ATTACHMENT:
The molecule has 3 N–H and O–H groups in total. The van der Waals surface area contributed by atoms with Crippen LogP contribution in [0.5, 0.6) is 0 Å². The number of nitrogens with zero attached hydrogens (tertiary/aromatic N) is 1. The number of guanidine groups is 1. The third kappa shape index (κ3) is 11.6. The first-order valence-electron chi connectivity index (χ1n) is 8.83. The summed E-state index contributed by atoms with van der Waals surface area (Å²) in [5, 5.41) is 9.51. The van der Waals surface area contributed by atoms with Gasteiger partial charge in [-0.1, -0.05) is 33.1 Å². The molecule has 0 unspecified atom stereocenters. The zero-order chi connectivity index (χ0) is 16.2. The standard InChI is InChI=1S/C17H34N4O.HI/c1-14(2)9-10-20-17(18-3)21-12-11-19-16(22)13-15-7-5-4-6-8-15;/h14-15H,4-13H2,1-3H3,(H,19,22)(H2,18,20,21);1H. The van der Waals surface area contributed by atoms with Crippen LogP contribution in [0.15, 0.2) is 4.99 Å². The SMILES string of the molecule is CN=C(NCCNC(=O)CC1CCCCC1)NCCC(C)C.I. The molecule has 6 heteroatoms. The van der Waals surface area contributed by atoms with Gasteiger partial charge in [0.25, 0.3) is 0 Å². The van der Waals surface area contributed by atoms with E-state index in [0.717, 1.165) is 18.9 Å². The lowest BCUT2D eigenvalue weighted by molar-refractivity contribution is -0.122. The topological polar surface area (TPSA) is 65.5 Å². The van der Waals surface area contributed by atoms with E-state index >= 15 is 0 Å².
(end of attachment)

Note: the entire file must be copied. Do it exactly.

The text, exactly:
The molecule has 3 N–H and O–H groups in total. The van der Waals surface area contributed by atoms with Crippen LogP contribution in [0.5, 0.6) is 0 Å². The number of nitrogens with zero attached hydrogens (tertiary/aromatic N) is 1. The number of guanidine groups is 1. The third kappa shape index (κ3) is 11.6. The first-order valence-electron chi connectivity index (χ1n) is 8.83. The summed E-state index contributed by atoms with van der Waals surface area (Å²) in [5, 5.41) is 9.51. The van der Waals surface area contributed by atoms with Gasteiger partial charge in [-0.1, -0.05) is 33.1 Å². The molecule has 0 unspecified atom stereocenters. The zero-order chi connectivity index (χ0) is 16.2. The standard InChI is InChI=1S/C17H34N4O.HI/c1-14(2)9-10-20-17(18-3)21-12-11-19-16(22)13-15-7-5-4-6-8-15;/h14-15H,4-13H2,1-3H3,(H,19,22)(H2,18,20,21);1H. The van der Waals surface area contributed by atoms with Crippen LogP contribution in [0.15, 0.2) is 4.99 Å². The SMILES string of the molecule is CN=C(NCCNC(=O)CC1CCCCC1)NCCC(C)C.I. The molecule has 6 heteroatoms. The van der Waals surface area contributed by atoms with Gasteiger partial charge in [0.25, 0.3) is 0 Å². The van der Waals surface area contributed by atoms with E-state index in [0.717, 1.165) is 18.9 Å². The lowest BCUT2D eigenvalue weighted by molar-refractivity contribution is -0.122. The topological polar surface area (TPSA) is 65.5 Å². The van der Waals surface area contributed by atoms with E-state index >= 15 is 0 Å².